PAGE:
Well, the Saints and the Superdome have had a great agreement and lifetime together.  The Dome has improved in leaps and bounds over the years.  This year, the addition of the huge end zone screens was phenomenal.  She’s a beautiful girl, that stadium, with a ton of history and great selling points.  The visionaries behind the Superdome had the great foresight to have the stadium downtown, within walking distance of so many of the cities great attractions and hotel rooms.  Many a Super Bowl aficionado say if the Super Bowl had to be held annually in one city only, New Orleans would be the place.  The food, the ambiance, decent weather, a domed stadium, and everything in walking distance.  It’s truly the perfect place for a Super Bowl.

Credit: Garrett Reid-USA TODAY Sports
Credit: Garrett Reid-USA TODAY Sports /

But we were passed over for several Super Bowls recently, and it’s not just because the lights went out during the last Super Bowl.  So many cities are building new stadiums, and one of the things the NFL truly wants to do is give all these cities building new stadiums a Super Bowl as a token of appreciation.  That’s why a city like Minneapolis, which never has (and in my opinion, never should) hosted the big game gets a shot.  The NFL will take a chance on a blizzard or horrible conditions making travel or preparation dangerous to impossible simply to give these cities a reward for ponying up hundreds of millions of taxpayers’ dollars to help finance a new stadium.

The Saints do not have a new stadium.

Even though we are on the brink of celebrating 300 years as a city, we were passed over for a Super Bowl next year to help coincide with our tricentennial.  We’ve fallen out of favor and out of the “rota” of sorts there was for Super Bowls (for so many years, all the Super Bowls seemed to be held in Los Angeles, Miami, and New Orleans.  The Crescent City is second only to Miami in the number of Super Bowls held in the area (10 for New Orleans, 11 for Miami).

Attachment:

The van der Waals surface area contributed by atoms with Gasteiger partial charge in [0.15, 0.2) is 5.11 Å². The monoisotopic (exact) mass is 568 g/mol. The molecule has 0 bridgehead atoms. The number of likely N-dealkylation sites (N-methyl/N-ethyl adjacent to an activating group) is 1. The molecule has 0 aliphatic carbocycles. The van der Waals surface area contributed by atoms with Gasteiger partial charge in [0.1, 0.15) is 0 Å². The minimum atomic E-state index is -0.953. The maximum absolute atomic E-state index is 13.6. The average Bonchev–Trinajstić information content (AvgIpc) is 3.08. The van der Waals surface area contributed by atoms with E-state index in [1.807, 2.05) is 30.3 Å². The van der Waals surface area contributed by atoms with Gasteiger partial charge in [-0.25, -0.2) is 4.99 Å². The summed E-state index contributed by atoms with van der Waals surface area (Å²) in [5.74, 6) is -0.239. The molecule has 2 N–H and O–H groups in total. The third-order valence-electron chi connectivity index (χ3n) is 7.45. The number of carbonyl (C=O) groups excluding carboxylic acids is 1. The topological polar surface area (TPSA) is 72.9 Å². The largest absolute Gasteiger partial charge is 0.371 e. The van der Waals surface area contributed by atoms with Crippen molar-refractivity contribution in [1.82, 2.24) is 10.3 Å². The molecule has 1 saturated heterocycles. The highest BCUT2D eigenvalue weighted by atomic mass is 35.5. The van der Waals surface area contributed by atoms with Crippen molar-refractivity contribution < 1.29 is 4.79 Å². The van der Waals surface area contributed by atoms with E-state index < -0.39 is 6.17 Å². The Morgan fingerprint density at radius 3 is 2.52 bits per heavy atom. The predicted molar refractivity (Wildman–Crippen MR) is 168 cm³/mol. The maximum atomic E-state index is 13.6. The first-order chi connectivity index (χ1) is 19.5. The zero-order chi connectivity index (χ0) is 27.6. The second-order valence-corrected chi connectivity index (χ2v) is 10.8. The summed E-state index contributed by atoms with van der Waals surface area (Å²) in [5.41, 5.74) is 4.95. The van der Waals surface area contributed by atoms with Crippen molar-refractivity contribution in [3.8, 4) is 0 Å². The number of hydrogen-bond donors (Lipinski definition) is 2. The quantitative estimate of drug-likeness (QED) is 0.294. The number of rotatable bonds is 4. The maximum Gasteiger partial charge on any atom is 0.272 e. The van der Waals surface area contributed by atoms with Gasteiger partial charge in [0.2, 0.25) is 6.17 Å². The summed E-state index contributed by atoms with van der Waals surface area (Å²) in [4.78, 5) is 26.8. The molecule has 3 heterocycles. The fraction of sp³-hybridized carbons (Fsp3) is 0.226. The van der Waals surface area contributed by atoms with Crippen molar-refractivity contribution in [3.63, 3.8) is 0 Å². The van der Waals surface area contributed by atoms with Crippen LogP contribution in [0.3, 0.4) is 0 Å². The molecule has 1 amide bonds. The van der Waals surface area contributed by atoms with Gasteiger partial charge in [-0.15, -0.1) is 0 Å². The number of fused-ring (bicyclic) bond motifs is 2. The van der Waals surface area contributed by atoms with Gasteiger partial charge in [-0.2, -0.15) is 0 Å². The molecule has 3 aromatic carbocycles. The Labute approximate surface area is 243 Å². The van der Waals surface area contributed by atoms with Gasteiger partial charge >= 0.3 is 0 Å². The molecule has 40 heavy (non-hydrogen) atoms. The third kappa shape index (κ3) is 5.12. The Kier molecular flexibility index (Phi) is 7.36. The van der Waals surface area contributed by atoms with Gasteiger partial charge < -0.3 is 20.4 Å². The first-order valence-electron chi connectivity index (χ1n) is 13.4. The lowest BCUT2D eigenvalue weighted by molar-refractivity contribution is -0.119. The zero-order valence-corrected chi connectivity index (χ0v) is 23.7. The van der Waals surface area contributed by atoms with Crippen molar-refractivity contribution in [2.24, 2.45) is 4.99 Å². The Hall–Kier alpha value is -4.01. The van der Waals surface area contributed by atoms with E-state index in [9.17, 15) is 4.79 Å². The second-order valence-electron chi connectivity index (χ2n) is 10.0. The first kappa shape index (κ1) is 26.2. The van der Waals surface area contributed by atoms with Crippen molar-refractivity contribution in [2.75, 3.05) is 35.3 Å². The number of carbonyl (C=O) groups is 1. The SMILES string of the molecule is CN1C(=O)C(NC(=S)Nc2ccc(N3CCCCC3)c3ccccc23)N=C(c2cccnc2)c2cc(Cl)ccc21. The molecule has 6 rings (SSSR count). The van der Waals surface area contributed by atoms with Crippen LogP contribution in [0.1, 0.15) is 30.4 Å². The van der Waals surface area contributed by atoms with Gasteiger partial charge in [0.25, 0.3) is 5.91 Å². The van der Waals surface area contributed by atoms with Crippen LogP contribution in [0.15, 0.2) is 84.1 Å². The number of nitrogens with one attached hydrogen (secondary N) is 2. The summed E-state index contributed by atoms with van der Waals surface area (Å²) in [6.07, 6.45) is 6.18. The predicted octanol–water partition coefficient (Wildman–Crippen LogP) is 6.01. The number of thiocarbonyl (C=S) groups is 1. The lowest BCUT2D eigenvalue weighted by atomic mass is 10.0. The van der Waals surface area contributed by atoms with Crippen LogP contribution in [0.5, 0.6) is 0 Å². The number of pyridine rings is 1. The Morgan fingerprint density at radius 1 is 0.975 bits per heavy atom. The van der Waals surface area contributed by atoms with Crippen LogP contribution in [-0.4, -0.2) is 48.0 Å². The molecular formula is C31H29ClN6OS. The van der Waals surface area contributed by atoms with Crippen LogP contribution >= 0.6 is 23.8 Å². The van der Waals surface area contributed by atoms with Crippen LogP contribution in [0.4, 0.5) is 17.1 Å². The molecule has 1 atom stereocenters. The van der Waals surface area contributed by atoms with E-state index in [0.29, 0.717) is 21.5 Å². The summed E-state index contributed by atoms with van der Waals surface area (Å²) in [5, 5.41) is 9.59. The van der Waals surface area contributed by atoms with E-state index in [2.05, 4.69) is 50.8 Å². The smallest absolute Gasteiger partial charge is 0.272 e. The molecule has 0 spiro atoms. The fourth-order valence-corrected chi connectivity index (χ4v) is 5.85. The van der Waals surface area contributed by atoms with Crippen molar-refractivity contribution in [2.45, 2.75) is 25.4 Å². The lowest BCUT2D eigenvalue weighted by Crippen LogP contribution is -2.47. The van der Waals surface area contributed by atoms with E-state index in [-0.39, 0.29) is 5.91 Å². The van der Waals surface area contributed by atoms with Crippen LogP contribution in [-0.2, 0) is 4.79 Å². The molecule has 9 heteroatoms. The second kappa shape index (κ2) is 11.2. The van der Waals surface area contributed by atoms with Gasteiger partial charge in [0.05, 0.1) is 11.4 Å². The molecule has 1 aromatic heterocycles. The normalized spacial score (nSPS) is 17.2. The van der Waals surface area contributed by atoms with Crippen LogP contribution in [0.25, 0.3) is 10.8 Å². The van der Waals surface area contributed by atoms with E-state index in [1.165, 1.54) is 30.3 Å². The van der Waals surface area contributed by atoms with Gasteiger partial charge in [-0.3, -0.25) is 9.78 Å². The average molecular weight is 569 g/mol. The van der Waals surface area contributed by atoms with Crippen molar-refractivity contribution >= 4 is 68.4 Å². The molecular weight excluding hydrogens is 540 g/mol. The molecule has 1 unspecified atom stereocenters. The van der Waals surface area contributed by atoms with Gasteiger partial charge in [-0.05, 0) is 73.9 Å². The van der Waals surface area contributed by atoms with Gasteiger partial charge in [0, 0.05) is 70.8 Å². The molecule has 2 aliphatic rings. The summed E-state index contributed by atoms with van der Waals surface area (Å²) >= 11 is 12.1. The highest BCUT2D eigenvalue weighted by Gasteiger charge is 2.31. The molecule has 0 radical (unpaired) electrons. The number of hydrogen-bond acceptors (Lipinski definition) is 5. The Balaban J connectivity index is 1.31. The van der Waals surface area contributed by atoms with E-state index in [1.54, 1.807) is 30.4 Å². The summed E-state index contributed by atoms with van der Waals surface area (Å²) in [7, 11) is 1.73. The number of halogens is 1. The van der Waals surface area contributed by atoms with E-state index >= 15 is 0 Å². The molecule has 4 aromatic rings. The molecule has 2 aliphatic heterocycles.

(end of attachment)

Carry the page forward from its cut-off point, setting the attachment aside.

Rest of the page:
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This season’s Super Bowl will be the second in Houston’s stadium.  The next 2 are in new stadiums (2018 in Minneapolis, 2019 in Atlanta) and then the third one in 2020 will go to Miami, where their stadium just completed a massive renovation.  With Los Angeles getting a new stadium, they will get the 2021 Super Bowl, another the Saints missed out on.  That leaves 4 seasons before the Superdome’s lease is up to host a Super Bowl.

The NFL will likely want to go back to Arlington, Texas (Cowboys) and Indianapolis during that time frame, and with Buffalo and Oakland looking for either new stadium deals or new cities to play in (AND new stadiums), the window gets tight for the Superdome to host another game.  Odds are in our favor to get one more Super Bowl before 2025, and possibly as early as 2022.  The NFL will want to say goodbye to the Superdome and help push the message of “get ready to pay for a new stadium” as loudly as possible to New Orleans.  And if it’s played in 2022, the prospect of building a new stadium and being ready to host again in 2027 or 2028 is a possibility.